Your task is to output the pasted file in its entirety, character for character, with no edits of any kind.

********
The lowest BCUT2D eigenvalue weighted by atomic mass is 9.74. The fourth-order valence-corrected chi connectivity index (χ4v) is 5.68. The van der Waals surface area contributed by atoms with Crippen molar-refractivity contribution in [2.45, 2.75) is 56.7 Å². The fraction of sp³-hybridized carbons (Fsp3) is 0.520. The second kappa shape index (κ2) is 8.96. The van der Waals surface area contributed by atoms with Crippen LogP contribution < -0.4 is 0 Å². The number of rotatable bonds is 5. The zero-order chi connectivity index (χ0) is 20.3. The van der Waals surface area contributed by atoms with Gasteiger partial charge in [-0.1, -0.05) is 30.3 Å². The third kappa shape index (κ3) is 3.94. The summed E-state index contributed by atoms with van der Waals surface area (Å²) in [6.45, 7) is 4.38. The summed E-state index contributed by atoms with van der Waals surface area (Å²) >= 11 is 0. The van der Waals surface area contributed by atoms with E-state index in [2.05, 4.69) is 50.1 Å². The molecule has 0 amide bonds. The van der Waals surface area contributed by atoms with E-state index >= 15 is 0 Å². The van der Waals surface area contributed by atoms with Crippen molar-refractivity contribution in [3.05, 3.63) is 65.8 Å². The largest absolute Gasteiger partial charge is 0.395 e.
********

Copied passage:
The lowest BCUT2D eigenvalue weighted by atomic mass is 9.74. The fourth-order valence-corrected chi connectivity index (χ4v) is 5.68. The van der Waals surface area contributed by atoms with Crippen molar-refractivity contribution in [2.45, 2.75) is 56.7 Å². The fraction of sp³-hybridized carbons (Fsp3) is 0.520. The second kappa shape index (κ2) is 8.96. The van der Waals surface area contributed by atoms with Crippen LogP contribution < -0.4 is 0 Å². The number of rotatable bonds is 5. The zero-order chi connectivity index (χ0) is 20.3. The van der Waals surface area contributed by atoms with Gasteiger partial charge in [-0.1, -0.05) is 30.3 Å². The third kappa shape index (κ3) is 3.94. The summed E-state index contributed by atoms with van der Waals surface area (Å²) in [6.45, 7) is 4.38. The summed E-state index contributed by atoms with van der Waals surface area (Å²) >= 11 is 0. The van der Waals surface area contributed by atoms with E-state index in [2.05, 4.69) is 50.1 Å². The molecule has 0 amide bonds. The van der Waals surface area contributed by atoms with E-state index >= 15 is 0 Å². The van der Waals surface area contributed by atoms with Crippen molar-refractivity contribution in [3.05, 3.63) is 65.8 Å². The largest absolute Gasteiger partial charge is 0.395 e.